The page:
The first war crimes trial since Moscow's invasion of Ukraine, against a Russian soldier accused of killing an unarmed civilian, gets underway in Kyiv on Wednesday.
The trial, expected to be followed by several others, will test the Ukrainian justice system at a time when international institutions are also conducting their own investigations into abuses committed by Russian forces.
Vadim Shishimarin, 21, will appear at Kyiv's Solomyansky district court from 2:00 pm (1100 GMT) over the death of a 62-year-old man in northeastern Ukraine on February 28.
Charged with war crimes and premeditated murder, the soldier from Irkutsk in Siberia faces a possible life sentence.
"He understands what he is being accused of," his lawyer Viktor Ovsiannikov told AFP, without revealing the case for the defence.
Ukrainian authorities say he is cooperating with investigators and admitting the facts of the incident which came just four days after the Russian invasion began.
Prosecutors said Shishimarin was commanding a unit in a tank division when his convoy came under attack.
He and four other soldiers stole a car, and as they were travelling near the village of Shupakhivka in the Sumy region, they encountered a 62-year-old man on a bicycle.
"One of the soldiers ordered the accused to kill the civilian so that he would not denounce them," the prosecutor's office said.
Shishimarin then fired a Kalashnikov assault rifle from the window of the vehicle and "the man died instantly, a few dozen metres from his home", they added in a statement.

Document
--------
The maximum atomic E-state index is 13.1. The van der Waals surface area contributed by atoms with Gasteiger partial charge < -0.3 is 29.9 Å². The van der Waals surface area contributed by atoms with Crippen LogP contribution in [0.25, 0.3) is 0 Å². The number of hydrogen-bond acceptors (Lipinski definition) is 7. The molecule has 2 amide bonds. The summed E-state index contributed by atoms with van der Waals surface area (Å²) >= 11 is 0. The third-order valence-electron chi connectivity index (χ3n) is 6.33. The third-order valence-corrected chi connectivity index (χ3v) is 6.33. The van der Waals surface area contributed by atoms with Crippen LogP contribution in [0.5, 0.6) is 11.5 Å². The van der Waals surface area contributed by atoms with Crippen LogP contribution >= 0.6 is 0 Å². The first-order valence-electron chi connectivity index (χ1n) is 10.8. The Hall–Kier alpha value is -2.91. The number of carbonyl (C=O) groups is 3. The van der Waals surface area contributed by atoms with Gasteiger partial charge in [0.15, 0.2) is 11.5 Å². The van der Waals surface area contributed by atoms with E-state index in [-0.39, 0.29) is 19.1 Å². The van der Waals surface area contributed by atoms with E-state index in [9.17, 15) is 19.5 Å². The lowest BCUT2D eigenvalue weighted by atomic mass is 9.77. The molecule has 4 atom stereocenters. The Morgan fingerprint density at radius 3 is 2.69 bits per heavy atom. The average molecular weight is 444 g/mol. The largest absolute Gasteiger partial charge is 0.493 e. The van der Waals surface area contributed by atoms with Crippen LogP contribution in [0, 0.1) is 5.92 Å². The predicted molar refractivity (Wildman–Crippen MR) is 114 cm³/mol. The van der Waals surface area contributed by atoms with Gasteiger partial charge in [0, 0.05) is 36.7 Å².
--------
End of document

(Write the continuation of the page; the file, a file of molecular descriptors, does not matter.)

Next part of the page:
In early May, Ukrainian authorities announced his arrest without giving details, while publishing a video in which Shishimarin said he had come to fight in Ukraine to "support his mother financially."
He explained his actions saying: "I was ordered to shoot, I shot him once. He fell and we continued our journey."
The case is proving challenging, according to his lawyer.
"This is the first such case in Ukraine with such an indictment. There is no relevant legal practice or verdicts on such cases. We will sort it out," he said.
Ovsiannikov said he had not seen any rights violations by the authorities.
Ukraine's chief prosecutor Iryna Venediktova underlined the importance of the case for her country in a series of tweets.
"We have over 11,000 ongoing cases of war crimes and already 40 suspects," she said.
"By this first trial, we are sending a clear signal that every perpetrator, every person who ordered or assisted in the commission of crimes in Ukraine shall not avoid responsibility."
Two Russian servicemen are due to go on trial from Thursday for firing rockets at civilian infrastructure in the northeastern Kharkiv region.